Oregon Budget Madness: There are no Cinderella stories here.

There were few upsets in the opening round of Oregon Budget Madness. Dead-last corporate taxes, the top-seed, routed Oregon universities, an underdog with plenty of fight but not enough muscle. Job training for seniors, a worthy cause, lost out to the overwhelming need facing K-12 schools. Seniors took an early exit. Across the board, choices were made, and there were winners and losers.

Unlike the basketball games, these losses are really hard to overcome.

But the forced winners and losers games continue — and our Budget Madness is now down to the Elite Eight, where the odds remain stacked against family programs and services, no matter how essential. That’s because Oregon’s dead-last corporate taxes have created a climate in which just funding schools, health care, and family services at an adequate level is all but impossible. Making big investments or funding new services? A total half-court heave.

The services we are talking about are a matter of life or death for hundreds of thousands of families. Our students graduate at the third-lowest rate in the country, the number of seniors living in poverty has increased 60 percent over the last decade, and Oregon ranks among the worst states in the country for those with mental health issues.

And this year, the outlook is even bleaker. Without new revenue, there will be deeper cuts to the services Oregon families need: 350,000 Oregonians will lose their healthcare, our class sizes will balloon, and mental health and addiction treatment will be slashed even further. Make no mistake — keeping our corporate taxes the lowest in the nation means painful cuts that Oregon families can ill afford.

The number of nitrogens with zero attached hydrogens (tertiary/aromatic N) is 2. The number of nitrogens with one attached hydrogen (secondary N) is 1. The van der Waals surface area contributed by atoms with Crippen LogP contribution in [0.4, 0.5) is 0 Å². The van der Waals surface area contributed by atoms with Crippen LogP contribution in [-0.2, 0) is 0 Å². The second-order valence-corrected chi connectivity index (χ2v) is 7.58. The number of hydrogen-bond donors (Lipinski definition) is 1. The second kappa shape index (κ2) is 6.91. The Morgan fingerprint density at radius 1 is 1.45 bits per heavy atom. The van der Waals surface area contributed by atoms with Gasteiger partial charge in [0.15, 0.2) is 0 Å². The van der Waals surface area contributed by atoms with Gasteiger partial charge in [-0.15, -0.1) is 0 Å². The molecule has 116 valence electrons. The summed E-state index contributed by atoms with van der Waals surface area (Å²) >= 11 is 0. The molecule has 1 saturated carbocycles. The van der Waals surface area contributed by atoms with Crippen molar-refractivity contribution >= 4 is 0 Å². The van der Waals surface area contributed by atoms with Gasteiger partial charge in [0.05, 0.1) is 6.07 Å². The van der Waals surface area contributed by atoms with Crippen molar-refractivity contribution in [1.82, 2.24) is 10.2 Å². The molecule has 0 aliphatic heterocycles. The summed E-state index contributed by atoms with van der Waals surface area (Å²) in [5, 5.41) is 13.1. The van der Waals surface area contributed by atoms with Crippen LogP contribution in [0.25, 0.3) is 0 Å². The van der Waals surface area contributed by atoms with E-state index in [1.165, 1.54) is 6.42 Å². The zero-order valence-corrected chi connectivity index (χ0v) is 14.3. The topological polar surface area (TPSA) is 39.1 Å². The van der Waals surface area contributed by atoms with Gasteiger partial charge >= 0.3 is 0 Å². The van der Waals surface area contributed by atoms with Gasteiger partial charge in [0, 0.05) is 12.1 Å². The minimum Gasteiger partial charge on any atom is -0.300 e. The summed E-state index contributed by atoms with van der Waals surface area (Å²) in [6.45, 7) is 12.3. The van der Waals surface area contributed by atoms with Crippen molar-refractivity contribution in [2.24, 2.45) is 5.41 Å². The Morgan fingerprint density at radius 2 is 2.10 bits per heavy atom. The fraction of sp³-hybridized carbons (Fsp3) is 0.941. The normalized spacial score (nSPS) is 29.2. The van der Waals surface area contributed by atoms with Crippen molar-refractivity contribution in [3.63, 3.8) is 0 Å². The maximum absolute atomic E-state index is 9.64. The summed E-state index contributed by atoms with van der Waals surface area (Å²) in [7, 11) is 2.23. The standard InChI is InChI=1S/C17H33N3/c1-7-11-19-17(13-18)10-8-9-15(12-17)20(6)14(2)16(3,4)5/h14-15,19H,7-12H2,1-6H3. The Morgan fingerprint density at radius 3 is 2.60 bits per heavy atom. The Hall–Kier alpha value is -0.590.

Reminder: As you’re filling out your bracket, pick the team that’s most likely to win, not necessarily the one you want to win. Oregon Budget Madness is meant to replicate the odds family services face in the Legislature.

This round …

Kicking 350,000 people off the Oregon Health Plan VS. Reducing Temporary Assistance for Needy Families and Employment-Related Day Care

The matchup: In the roundabout world of Budget Madness, the winner of this matchup is really the loser. Will the Legislature kick 350,000 people off the Oregon Health Plan? Or reduce assistance for needy families and access to Employment-Related Daycare? This is the kind of competition no one wants, but happens every year. It’s like our Budget Madness has split a team that used to play together in two — forcing them to compete for something they should win together.

All of Oregon wins when we invest in services like these, all of us lose when we have to choose between child care and health care. It’s the opposite of a must-see match-up: no one wants to watch this matchup, and no one wants to compete.

Predicted winner: Cuts to ERDC and TANF

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